Nitrogen, phosphorus, and sediment pollutants entering the Chesapeake Bay decreased from previous years in 2021, according to a new press release from the Chesapeake Bay Program. However, most of the program’s partnering states didn’t meet all their 2021 targets, ahead of a 2025 goal.

“Virginia, reported pollution controls achieved 75 percent of the 2025 reduction goal for nitrogen, 68 percent of the reduction goal for phosphorus and 100 percent of the reduction goal for sediment. The Commonwealth did not meet its 2021 pollution reducing targets for nitrogen and phosphorus but met its target for sediment,” the release states.

Delaware, Maryland, New York, and Pennsylvania also fell short on 2021 targets, while West Virginia met its 2021 target and Washington, D.C. met the 2025 goal.

“Water quality in the Chesapeake Bay and its tidal tributaries is heavily influenced by nitrogen, phosphorus and sediment pollution delivered from the watershed and can vary year-to-year due to numerous factors including best management practices, land use, fertilizer and manure use, wastewater and septic discharges, and river flow,” the release explains.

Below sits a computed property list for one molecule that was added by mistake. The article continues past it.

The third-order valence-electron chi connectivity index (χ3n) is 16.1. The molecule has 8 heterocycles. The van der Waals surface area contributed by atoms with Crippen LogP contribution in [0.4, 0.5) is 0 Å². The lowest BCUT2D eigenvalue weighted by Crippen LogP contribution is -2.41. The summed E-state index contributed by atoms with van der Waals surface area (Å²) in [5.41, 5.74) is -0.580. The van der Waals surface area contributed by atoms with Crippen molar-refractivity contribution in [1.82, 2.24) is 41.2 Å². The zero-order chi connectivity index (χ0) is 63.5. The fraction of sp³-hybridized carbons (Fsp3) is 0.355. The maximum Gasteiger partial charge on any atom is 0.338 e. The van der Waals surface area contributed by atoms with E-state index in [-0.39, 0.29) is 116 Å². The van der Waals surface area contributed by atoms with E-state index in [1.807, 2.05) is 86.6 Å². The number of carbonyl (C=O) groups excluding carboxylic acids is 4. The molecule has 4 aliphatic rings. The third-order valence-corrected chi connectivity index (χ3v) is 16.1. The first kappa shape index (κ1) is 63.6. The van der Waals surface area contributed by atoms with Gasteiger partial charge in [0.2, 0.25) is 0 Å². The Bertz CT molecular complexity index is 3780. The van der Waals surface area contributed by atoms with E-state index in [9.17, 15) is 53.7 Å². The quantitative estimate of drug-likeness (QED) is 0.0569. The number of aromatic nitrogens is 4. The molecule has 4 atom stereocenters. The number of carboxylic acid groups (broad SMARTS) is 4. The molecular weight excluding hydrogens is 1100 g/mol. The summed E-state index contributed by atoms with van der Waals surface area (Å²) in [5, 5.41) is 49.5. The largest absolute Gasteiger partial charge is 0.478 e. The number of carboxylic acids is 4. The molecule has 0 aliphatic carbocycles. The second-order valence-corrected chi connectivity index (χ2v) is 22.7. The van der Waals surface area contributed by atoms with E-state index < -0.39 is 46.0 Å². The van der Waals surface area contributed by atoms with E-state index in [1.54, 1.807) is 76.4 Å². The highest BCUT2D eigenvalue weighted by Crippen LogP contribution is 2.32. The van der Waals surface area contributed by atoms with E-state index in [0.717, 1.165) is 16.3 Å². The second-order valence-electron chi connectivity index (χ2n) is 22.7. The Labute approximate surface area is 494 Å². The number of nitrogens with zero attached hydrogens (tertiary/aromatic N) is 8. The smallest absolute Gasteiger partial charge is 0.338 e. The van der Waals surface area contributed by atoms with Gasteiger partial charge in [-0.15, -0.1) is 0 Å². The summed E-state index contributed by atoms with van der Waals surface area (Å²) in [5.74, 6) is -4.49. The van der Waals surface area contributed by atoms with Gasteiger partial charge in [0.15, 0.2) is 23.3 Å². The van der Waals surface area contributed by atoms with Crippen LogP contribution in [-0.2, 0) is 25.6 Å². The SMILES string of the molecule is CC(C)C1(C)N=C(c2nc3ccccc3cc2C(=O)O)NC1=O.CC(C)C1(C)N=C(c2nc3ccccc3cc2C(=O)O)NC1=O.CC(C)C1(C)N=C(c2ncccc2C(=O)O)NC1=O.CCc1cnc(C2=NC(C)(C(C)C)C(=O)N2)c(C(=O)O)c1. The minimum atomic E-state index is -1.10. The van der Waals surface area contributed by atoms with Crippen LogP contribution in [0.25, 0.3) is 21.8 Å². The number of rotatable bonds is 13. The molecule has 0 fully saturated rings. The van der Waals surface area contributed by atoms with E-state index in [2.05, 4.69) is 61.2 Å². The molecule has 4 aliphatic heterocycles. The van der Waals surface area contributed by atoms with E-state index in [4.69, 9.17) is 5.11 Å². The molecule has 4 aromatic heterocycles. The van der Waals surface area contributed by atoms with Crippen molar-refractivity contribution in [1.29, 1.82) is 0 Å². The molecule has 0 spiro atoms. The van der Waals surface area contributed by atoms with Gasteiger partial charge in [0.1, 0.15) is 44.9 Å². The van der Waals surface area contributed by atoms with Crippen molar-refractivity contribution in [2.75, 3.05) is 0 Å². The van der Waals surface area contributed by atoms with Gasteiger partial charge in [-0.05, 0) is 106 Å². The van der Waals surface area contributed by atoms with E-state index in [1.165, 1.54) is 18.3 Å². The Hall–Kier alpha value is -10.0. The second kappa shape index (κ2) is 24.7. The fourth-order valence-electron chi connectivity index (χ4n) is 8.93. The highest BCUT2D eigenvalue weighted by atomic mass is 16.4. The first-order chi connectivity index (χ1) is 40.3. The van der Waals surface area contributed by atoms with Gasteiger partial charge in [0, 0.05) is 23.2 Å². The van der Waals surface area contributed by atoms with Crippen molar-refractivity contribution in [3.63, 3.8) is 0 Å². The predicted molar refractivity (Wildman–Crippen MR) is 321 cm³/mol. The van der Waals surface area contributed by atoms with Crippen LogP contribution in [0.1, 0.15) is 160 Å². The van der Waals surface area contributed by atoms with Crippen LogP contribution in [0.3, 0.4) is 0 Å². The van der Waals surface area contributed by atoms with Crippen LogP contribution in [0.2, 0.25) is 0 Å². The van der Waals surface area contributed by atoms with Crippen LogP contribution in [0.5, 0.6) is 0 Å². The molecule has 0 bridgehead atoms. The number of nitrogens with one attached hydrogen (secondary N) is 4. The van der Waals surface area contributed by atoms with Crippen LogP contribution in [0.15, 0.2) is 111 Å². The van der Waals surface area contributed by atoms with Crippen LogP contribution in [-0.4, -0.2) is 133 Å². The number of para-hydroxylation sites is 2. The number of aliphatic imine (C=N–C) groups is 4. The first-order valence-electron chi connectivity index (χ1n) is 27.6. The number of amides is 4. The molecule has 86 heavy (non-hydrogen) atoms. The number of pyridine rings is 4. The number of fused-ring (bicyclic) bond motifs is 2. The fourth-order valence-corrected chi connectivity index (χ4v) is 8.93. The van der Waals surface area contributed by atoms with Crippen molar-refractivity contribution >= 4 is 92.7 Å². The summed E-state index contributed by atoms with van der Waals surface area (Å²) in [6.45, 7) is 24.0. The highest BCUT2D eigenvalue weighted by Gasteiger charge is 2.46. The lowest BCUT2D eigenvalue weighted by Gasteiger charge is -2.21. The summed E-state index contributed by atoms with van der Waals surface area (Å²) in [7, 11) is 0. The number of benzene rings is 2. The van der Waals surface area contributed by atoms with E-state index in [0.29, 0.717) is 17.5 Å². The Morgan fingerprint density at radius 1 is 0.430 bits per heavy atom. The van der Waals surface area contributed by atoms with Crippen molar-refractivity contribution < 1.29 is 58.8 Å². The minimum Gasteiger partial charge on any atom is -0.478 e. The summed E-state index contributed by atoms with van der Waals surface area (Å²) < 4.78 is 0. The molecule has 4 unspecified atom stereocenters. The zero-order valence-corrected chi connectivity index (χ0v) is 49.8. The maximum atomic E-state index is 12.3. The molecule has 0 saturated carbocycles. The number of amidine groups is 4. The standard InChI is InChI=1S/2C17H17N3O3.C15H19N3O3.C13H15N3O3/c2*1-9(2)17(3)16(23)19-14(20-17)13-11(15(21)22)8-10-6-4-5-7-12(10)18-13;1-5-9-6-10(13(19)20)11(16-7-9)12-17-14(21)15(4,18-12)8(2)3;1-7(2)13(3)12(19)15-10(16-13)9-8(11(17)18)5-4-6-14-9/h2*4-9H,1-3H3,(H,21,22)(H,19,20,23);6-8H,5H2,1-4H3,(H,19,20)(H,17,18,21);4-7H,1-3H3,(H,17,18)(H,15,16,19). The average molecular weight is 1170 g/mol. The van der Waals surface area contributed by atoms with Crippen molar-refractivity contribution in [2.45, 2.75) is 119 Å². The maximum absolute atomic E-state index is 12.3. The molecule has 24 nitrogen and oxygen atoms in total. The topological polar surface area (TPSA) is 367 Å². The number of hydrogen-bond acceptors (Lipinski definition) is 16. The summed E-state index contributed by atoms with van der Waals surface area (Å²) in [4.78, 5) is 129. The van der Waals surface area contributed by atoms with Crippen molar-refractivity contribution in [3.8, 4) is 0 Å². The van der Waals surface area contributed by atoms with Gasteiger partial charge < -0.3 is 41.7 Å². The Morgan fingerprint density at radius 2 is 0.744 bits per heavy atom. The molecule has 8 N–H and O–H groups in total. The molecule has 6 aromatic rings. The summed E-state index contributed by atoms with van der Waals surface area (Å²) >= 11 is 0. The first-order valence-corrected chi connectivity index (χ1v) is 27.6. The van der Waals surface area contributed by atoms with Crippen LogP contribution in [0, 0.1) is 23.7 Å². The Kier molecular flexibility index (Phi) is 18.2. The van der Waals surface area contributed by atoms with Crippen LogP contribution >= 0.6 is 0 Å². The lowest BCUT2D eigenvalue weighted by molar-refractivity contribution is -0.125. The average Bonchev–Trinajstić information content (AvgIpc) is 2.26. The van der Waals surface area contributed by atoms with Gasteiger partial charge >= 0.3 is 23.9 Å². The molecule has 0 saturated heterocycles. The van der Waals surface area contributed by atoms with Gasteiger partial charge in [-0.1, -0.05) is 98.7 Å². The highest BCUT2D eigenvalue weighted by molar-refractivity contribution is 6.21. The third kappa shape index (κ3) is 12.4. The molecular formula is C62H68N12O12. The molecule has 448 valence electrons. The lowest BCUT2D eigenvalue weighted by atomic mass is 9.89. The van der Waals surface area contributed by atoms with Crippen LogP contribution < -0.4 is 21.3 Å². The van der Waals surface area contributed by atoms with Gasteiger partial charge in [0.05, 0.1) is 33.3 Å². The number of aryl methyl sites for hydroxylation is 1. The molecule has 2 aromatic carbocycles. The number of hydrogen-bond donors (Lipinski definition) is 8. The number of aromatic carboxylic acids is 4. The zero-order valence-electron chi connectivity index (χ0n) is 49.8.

Although there was a reduction in 2021 in most areas, there was an increase in nitrogen and phosphorus from the wastewater sector, due to violations at Maryland wastewater plants.

The bay water quality has far-reaching political consequences – it affects policy decisions ranging from state-funding for municipal wastewater infrastructure to agricultural policy.

“Over the past year, it was determined that 77 percent of nitrogen reductions came from the agricultural sector. Declines in phosphorus and sediment pollution came primarily from the natural (forests, scrub and brush, stream beds and banks, wetlands and shorelines) and agricultural sectors,” the release states.

CBP officials sounded optimistic in the press release.

“The takeaway from this data shows that overall, the Bay states are stepping up and making an impact, especially in the agriculture sector. This momentum will help us take on the emerging challenges of climate change and the need to do more to engage disadvantaged communities,” U.S. Environmental Protection Agency Mid-Atlantic Region Regional Administrator Adam Ortiz said.

This article originally appeared in The Virginia Star. The opinions expressed in this article are those of the author and do not necessarily reflect the positions of The Republican Standard. Republished with permission.